## Deleted -- return files # <- 3

Ternary when sensible

Ternaries should not be overused, but can be a valuable tool to reduce code-bloat, see:

        if string in logfile:
            results.append("True")
        else:
            results.append("False")

The action append is the same, only the value changes, a perfect job for ternaries:

results.append("True" if string in logfile else "False")

But the whole top part of the function search_strings should be a generator expression as noted above.

Temporary overuse

You really like temporary variables, I would make less use of them, especially if they got confusing names:

file = regex.match(word) # This is not a filename nor a filecontent

Just write:

if regex.match(word):
    yield word

Another example:

       file_directory = os.path.join(root, f)
       return file_directory

This follows the:

result = computation(thing)
return result

Anti-pattern, just write:

return os.path.join(root, f)

A case analysis: search_strings

search_strings was the worst of your functions considering all the wheels that you reinvented there. Python has a ton of built-ins, please use them.

A first refactor was just:

  • Reducing nesting by closing the file early.
  • Using generator expressions.
  • Using the built-ins all and any

def search_strings(file_dir, strings, or_option=False):
    """
    Searches the file for the specified files. Returns boolean true if all strings are found in the file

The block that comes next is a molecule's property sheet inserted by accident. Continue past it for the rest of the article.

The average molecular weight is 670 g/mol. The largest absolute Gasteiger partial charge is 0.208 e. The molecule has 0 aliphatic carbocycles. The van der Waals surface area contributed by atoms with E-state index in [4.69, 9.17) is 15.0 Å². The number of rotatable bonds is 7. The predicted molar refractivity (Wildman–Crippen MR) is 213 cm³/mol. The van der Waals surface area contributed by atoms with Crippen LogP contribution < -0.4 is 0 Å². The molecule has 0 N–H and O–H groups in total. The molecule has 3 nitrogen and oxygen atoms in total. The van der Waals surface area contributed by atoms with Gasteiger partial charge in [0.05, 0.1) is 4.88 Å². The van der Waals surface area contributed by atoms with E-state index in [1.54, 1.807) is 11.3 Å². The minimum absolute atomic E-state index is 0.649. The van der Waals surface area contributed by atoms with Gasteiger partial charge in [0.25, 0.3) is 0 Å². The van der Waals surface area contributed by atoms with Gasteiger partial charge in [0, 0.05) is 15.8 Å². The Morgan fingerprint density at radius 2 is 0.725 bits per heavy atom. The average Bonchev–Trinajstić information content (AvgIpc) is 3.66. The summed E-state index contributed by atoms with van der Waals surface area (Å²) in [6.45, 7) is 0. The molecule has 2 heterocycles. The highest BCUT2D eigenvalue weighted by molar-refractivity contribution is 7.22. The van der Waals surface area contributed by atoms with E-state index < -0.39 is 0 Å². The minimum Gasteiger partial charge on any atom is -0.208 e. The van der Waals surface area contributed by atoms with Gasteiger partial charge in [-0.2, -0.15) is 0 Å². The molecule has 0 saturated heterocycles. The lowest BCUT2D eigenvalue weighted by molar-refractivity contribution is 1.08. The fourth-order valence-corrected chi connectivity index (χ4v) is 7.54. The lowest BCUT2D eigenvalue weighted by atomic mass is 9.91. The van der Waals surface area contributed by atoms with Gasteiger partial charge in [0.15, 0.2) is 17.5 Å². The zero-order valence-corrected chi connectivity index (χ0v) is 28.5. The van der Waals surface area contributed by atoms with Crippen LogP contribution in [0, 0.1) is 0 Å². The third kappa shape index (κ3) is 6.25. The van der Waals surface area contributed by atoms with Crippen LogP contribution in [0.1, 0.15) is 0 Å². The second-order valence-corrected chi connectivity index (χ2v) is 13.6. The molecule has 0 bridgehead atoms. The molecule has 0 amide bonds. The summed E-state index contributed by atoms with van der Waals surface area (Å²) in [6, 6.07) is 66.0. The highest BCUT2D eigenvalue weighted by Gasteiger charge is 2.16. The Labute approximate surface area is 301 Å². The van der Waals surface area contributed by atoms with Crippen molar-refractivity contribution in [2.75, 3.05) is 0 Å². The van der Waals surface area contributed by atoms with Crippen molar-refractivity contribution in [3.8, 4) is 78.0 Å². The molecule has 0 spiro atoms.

If the or_option is enabled the function will return boolean true if one string is found in the file.
    """
    with open(file_dir, "r") as f:
        logfile = f.read().lower()

    results = ("True" if string in logfile else "False" for string in strings)

    if or_option:
        return any(result == "True" for result in results)
    else:
        return all(result == "True" for result in results)

After:

  • Realizing you are using "True" instead of True for misterious reasons.
  • Using a ternary for more FP.

def search_strings(file_dir, strings, or_option=False):
    """
    Searches the file for the specified files. Returns boolean true if all strings are found in the file
    If the or_option is enabled the function will return boolean true if one string is found in the file.
    """
    with open(file_dir, "r") as f:
        logfile = f.read().lower()

    any_or_all = (any if or_option else all)
    return any_or_all(string in logfile for string in strings)

A FP purist would avoid all temporary variables and write it like:

def search_strings(file_dir, strings, or_option=False):
    """
    Searches the file for the specified files. Returns boolean true if all strings are found in the file
    If the or_option is enabled the function will return boolean true if one string is found in the file.
    """
    with open(file_dir, "r") as f:
        return (any if or_option else all)(string in f.read().lower() for string in strings)